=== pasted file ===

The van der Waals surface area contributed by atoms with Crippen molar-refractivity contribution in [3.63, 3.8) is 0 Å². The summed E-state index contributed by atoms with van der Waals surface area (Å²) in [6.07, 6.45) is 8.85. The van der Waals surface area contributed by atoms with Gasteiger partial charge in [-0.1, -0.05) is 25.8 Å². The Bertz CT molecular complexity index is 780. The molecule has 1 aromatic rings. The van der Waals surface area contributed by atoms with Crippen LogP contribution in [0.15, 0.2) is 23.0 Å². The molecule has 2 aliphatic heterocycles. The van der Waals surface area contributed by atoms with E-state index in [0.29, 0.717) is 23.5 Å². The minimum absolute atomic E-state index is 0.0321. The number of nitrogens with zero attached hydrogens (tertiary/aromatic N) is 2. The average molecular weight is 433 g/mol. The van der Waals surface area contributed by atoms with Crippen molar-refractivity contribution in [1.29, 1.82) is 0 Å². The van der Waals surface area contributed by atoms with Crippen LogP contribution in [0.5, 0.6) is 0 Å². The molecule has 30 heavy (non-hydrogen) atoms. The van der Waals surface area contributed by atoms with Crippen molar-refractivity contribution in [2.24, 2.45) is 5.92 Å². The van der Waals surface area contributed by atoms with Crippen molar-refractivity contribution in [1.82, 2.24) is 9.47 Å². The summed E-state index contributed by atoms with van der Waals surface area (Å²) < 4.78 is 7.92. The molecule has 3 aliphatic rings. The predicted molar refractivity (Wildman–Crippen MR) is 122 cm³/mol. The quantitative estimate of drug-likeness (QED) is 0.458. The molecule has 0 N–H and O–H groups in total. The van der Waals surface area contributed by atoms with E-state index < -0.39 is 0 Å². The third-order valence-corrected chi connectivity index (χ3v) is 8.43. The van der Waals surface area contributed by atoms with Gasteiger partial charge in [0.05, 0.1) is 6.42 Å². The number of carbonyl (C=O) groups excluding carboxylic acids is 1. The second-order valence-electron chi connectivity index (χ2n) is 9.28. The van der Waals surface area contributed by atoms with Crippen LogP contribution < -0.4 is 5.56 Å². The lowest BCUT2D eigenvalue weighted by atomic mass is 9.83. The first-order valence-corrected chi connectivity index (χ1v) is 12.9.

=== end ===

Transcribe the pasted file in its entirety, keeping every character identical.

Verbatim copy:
The van der Waals surface area contributed by atoms with Crippen molar-refractivity contribution in [3.63, 3.8) is 0 Å². The summed E-state index contributed by atoms with van der Waals surface area (Å²) in [6.07, 6.45) is 8.85. The van der Waals surface area contributed by atoms with Gasteiger partial charge in [-0.1, -0.05) is 25.8 Å². The Bertz CT molecular complexity index is 780. The molecule has 1 aromatic rings. The van der Waals surface area contributed by atoms with Crippen LogP contribution in [0.15, 0.2) is 23.0 Å². The molecule has 2 aliphatic heterocycles. The van der Waals surface area contributed by atoms with E-state index in [0.29, 0.717) is 23.5 Å². The minimum absolute atomic E-state index is 0.0321. The number of nitrogens with zero attached hydrogens (tertiary/aromatic N) is 2. The average molecular weight is 433 g/mol. The van der Waals surface area contributed by atoms with Crippen molar-refractivity contribution in [1.29, 1.82) is 0 Å². The van der Waals surface area contributed by atoms with Crippen LogP contribution in [0.5, 0.6) is 0 Å². The molecule has 30 heavy (non-hydrogen) atoms. The van der Waals surface area contributed by atoms with Crippen molar-refractivity contribution in [2.24, 2.45) is 5.92 Å². The van der Waals surface area contributed by atoms with Crippen molar-refractivity contribution in [1.82, 2.24) is 9.47 Å². The summed E-state index contributed by atoms with van der Waals surface area (Å²) < 4.78 is 7.92. The molecule has 3 aliphatic rings. The predicted molar refractivity (Wildman–Crippen MR) is 122 cm³/mol. The quantitative estimate of drug-likeness (QED) is 0.458. The molecule has 0 N–H and O–H groups in total. The van der Waals surface area contributed by atoms with E-state index < -0.39 is 0 Å². The third-order valence-corrected chi connectivity index (χ3v) is 8.43. The van der Waals surface area contributed by atoms with Gasteiger partial charge in [0.05, 0.1) is 6.42 Å². The number of carbonyl (C=O) groups excluding carboxylic acids is 1. The second-order valence-electron chi connectivity index (χ2n) is 9.28. The van der Waals surface area contributed by atoms with Crippen LogP contribution < -0.4 is 5.56 Å². The lowest BCUT2D eigenvalue weighted by atomic mass is 9.83. The first-order valence-corrected chi connectivity index (χ1v) is 12.9.